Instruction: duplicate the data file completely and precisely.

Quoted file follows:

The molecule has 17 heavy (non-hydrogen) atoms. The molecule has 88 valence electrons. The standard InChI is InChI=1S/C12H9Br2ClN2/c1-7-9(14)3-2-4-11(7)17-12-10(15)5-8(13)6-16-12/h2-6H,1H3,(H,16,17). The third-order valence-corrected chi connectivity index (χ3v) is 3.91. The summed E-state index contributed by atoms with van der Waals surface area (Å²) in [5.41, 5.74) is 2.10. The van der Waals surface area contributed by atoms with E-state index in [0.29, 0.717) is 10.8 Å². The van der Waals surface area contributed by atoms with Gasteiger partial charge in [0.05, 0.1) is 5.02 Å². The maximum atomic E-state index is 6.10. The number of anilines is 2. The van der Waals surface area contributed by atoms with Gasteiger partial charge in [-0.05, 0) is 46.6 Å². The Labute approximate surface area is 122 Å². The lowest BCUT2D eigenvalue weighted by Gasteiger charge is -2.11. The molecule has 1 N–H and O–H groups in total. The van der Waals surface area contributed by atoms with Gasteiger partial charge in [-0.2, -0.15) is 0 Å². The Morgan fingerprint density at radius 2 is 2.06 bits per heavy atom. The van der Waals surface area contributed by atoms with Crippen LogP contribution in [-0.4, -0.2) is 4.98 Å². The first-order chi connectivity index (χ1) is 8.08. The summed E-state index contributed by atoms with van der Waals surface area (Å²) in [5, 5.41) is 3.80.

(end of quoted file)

The molecule has 17 heavy (non-hydrogen) atoms. The molecule has 88 valence electrons. The standard InChI is InChI=1S/C12H9Br2ClN2/c1-7-9(14)3-2-4-11(7)17-12-10(15)5-8(13)6-16-12/h2-6H,1H3,(H,16,17). The third-order valence-corrected chi connectivity index (χ3v) is 3.91. The summed E-state index contributed by atoms with van der Waals surface area (Å²) in [5.41, 5.74) is 2.10. The van der Waals surface area contributed by atoms with E-state index in [0.29, 0.717) is 10.8 Å². The van der Waals surface area contributed by atoms with Gasteiger partial charge in [0.05, 0.1) is 5.02 Å². The maximum atomic E-state index is 6.10. The number of anilines is 2. The van der Waals surface area contributed by atoms with Gasteiger partial charge in [-0.05, 0) is 46.6 Å². The Labute approximate surface area is 122 Å². The lowest BCUT2D eigenvalue weighted by Gasteiger charge is -2.11. The molecule has 1 N–H and O–H groups in total. The van der Waals surface area contributed by atoms with Gasteiger partial charge in [-0.2, -0.15) is 0 Å². The Morgan fingerprint density at radius 2 is 2.06 bits per heavy atom. The van der Waals surface area contributed by atoms with Crippen LogP contribution in [-0.4, -0.2) is 4.98 Å². The first-order chi connectivity index (χ1) is 8.08. The summed E-state index contributed by atoms with van der Waals surface area (Å²) in [5, 5.41) is 3.80.